Saturday, May 22, 2010

Autism Sensory Integration - Why Does a Child With Autism Need Physical Therapy?

There are many reasons a child with Autism may need physical therapy. Physical therapy helps develop strength, develop balance, possibly provides sensory integration, and for many children is just plain fun. Physical therapists have well defined goals for the work they do with a child though.
Children with Autism are sometimes tight, sometimes floppy, and sometimes a combination of the two. Most parents see this in their child's trunk or core of their body. It later is evident in their arms and legs but we see it first in their body.
A babies body strengthens from the inside or core to the limbs. It is a similar process for a child with Autism to develop strength in the right areas. It is also a similar pattern to develop flexibility if that is part of the problem
Physical therapists work with large muscles. They can uniquely work with a child with a disability to help develop flexibility or strength. Physical therapists can manipulate your child's body. They also can help parents problem solve situations at home or in other environments parents go with their child.
Some of our children with Autism walk on their tip toes and could work with a physical therapist on this issue. Other children have problems with balance when they walk and somewhere someone will suggest physical therapy. The physical therapist can work with our children on going up and down stairs.
Usually an occupational therapist is the person to go to for help with sensory integration. Occasionally a physical therapist is interested in sensory integration issues and will provide a unique perspective. When looking for this type of therapy for a child with any disability you have to ask for sensory integration specifically. There are some teams that work on sensory integration that include physical therapists.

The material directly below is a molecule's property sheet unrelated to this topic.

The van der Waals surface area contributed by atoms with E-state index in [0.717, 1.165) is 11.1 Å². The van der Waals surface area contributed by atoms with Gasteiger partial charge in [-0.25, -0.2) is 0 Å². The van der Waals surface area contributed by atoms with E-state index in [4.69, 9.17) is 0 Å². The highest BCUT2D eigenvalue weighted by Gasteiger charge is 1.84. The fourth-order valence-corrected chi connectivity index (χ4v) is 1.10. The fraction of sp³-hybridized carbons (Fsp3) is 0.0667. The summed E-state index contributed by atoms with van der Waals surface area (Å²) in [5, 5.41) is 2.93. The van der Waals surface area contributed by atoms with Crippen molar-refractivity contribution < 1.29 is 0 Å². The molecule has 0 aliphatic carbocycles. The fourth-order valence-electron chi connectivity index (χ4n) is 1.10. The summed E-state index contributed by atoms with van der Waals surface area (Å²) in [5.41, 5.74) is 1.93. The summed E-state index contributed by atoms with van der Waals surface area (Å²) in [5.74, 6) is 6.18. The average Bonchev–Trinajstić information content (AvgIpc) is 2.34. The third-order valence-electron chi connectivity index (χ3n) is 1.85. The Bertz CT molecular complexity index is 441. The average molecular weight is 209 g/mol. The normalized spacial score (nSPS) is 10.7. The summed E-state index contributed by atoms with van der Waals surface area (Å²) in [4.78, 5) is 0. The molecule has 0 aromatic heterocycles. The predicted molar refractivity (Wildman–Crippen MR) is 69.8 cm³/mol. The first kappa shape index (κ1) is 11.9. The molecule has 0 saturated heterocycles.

As parents it is just easier when our child likes to go to therapy. Some children with Autism are sensitive to touch and the therapist will have to work out those issues first. After that our children seem to like it though.
My child would also come out of the session tired. They had worked and played hard. Physical therapists may also give you 'homework' to do with your child between sessions.
Since parents want to see their child use skills over a variety of settings it is always a good idea to at least try the homework. Siblings and grandparents were always a good source of hands to try some of this homework.
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Mylinda Elliott is the parent of five children. The third of the five has Autism which was diagnosed early on. The fourth of the five children has Aspergers. She is a self taught expert on Autism Spectrum Disorders. Mylinda Elliott has also worked professionally in the disability world for the past fifteen years. She is considered the "Go To" woman for advice or resources on disabilities.

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